Arctic trip III: Say "welcome", Norge, beauty!

(This is a post I should have written yesterday, but I did not get to it)

We left Fauske on Wednesday and traveled to the Lofoten islands. The process was smooth in the beginning: we left early in the morning and the first kilometer or so, it was okay. Then one fellow traveler slipped and broke the (unopened) vodka bottle which was the first indication that things will not go that smooth on that day. In hindsight, it has to be told that he could have broken his arm, so, the damage was really minor.

Then we went to the bus station and took the bus to Skudvik, and from there, we went by ferry to Svolvær (and, if you ever wondered: the Notwegian æ is pronounced as the a in smart). In Svolvær, we did not catch the right bus and found out that (1) the next bus is in two hours (2) the next bus will not bring us to the desired destination (3) the next bus will cost us around 200 NOK each. So we took the only reliable public transport hereabout, which is the Hurtigruten ship line and paid 160 NOK each. Yes, the big one. Yes, it says something about both the roads and the Easter traffic here.

We arrived in Stamsund in a rather cute hostel which looked like (and probably was derived from) a fisherman’s house directly in the fjord. The next four days consisted mostly of wandering around and socializing with the other people in the hostel, almost all of which were in some way or another downshifters, hipsters and French girls. As a means of relaxation from the XKCD-style long walks along the fjord, I was reading HPMoR and taking pictures of varying quality — I have to say that the weather in Stamsund was not exactly predictable and changed on a hourly basis. We managed to see some glowing aurora remnants, though.

At some point we were looking at the book shelf in the hostel and were recommended a book titled “Tod in den Lofoten” (“Death on the Lofoten islands”, most probably not translated). The cover depicted a naked woman sitting on the beach, turned with the back to the reader, which is a direct violation of stage rule number zero: Never turn your back to the audience. I tried to take the book seriously. I failed. While reading the first pages, I had the same feelings I usually get when I read the “tasty parts” of low-class fan fiction, which are some mixture of disgust (“Ew, you can’t write THAT!”) and researcher’s curiosity (“What real-life experience moved the author, a German pastor, to the conclusion that real, non-cardboard characters would act like THAT?”).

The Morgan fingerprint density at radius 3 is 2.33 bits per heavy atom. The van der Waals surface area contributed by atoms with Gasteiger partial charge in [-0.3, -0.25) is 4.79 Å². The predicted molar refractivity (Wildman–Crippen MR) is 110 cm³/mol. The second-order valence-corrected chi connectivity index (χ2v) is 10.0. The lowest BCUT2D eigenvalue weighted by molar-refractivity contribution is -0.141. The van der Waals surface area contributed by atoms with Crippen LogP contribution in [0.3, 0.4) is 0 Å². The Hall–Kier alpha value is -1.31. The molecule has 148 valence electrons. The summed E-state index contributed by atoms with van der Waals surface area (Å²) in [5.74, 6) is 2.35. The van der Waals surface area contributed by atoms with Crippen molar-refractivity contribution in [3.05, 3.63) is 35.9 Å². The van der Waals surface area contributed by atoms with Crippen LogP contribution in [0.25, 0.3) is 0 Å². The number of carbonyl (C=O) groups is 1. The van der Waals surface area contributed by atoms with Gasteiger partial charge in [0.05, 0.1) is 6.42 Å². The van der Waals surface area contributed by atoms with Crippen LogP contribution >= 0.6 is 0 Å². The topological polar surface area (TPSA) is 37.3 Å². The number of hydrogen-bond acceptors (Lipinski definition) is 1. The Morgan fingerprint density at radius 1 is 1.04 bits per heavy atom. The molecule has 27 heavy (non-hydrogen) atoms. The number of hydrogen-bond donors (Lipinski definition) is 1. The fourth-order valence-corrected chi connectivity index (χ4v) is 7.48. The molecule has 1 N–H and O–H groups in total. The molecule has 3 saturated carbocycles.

On a positive note, I must say that the Lofoten archipelago is really beautiful — in any weather. I have shot about 250 pictures of which only the very best are here (and I wand to note here: I love my tripod!). I recommend to look at these pictures while listening either to classical music (like the Ninth Symphony) or melancholic Scandinavian metal. It fits surprisingly well.

We left Stamsund on Sunday (Happy Easter!) and proceeded to Tromsø with the Hurtigruten line. The ship was very nice, but in the end, rather boring (not so if you are seasick :D), so I was mostly reading, drinking tea and making pictures of what appeared appropriate. I managed to find the limits of my camera (not too hard if you try, really): the evening-night shots are… well… see for yourself. Probably better optics can solve this problem.

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